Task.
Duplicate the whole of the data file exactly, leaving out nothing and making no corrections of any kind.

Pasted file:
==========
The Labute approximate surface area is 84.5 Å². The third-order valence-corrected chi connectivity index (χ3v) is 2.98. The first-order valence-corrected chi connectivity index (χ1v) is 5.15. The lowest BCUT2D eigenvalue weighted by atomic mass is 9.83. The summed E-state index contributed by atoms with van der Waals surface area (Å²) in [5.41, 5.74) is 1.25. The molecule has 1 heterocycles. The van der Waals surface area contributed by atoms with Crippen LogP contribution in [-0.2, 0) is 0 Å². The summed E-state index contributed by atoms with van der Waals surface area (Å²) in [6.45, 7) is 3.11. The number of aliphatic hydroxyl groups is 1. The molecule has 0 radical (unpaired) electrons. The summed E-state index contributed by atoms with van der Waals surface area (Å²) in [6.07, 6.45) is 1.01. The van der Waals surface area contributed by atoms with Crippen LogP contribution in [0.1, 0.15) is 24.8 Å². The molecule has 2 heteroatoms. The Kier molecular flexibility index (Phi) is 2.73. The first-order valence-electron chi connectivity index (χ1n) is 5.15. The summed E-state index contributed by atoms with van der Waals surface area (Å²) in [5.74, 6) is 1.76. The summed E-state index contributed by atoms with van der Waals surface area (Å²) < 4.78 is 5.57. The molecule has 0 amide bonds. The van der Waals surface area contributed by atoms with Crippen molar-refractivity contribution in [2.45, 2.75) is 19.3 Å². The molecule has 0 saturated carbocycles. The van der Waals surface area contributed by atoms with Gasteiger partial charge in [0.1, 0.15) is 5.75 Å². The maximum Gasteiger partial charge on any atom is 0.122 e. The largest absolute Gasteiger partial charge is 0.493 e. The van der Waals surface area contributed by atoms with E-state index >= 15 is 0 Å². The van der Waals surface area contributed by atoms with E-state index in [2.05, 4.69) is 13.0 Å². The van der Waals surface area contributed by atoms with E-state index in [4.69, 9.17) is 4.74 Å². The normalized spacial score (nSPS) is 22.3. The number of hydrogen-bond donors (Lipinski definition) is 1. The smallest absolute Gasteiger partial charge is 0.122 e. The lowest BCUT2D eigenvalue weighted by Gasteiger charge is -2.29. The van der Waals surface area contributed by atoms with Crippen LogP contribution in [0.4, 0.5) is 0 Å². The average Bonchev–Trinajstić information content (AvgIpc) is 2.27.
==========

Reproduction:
The Labute approximate surface area is 84.5 Å². The third-order valence-corrected chi connectivity index (χ3v) is 2.98. The first-order valence-corrected chi connectivity index (χ1v) is 5.15. The lowest BCUT2D eigenvalue weighted by atomic mass is 9.83. The summed E-state index contributed by atoms with van der Waals surface area (Å²) in [5.41, 5.74) is 1.25. The molecule has 1 heterocycles. The van der Waals surface area contributed by atoms with Crippen LogP contribution in [-0.2, 0) is 0 Å². The summed E-state index contributed by atoms with van der Waals surface area (Å²) in [6.45, 7) is 3.11. The number of aliphatic hydroxyl groups is 1. The molecule has 0 radical (unpaired) electrons. The summed E-state index contributed by atoms with van der Waals surface area (Å²) in [6.07, 6.45) is 1.01. The van der Waals surface area contributed by atoms with Crippen LogP contribution in [0.1, 0.15) is 24.8 Å². The molecule has 2 heteroatoms. The Kier molecular flexibility index (Phi) is 2.73. The first-order valence-electron chi connectivity index (χ1n) is 5.15. The summed E-state index contributed by atoms with van der Waals surface area (Å²) in [5.74, 6) is 1.76. The summed E-state index contributed by atoms with van der Waals surface area (Å²) < 4.78 is 5.57. The molecule has 0 amide bonds. The van der Waals surface area contributed by atoms with Crippen molar-refractivity contribution in [2.45, 2.75) is 19.3 Å². The molecule has 0 saturated carbocycles. The van der Waals surface area contributed by atoms with Gasteiger partial charge in [0.1, 0.15) is 5.75 Å². The maximum Gasteiger partial charge on any atom is 0.122 e. The largest absolute Gasteiger partial charge is 0.493 e. The van der Waals surface area contributed by atoms with E-state index >= 15 is 0 Å². The van der Waals surface area contributed by atoms with E-state index in [2.05, 4.69) is 13.0 Å². The van der Waals surface area contributed by atoms with E-state index in [4.69, 9.17) is 4.74 Å². The normalized spacial score (nSPS) is 22.3. The number of hydrogen-bond donors (Lipinski definition) is 1. The smallest absolute Gasteiger partial charge is 0.122 e. The lowest BCUT2D eigenvalue weighted by Gasteiger charge is -2.29. The van der Waals surface area contributed by atoms with Crippen LogP contribution in [0.4, 0.5) is 0 Å². The average Bonchev–Trinajstić information content (AvgIpc) is 2.27.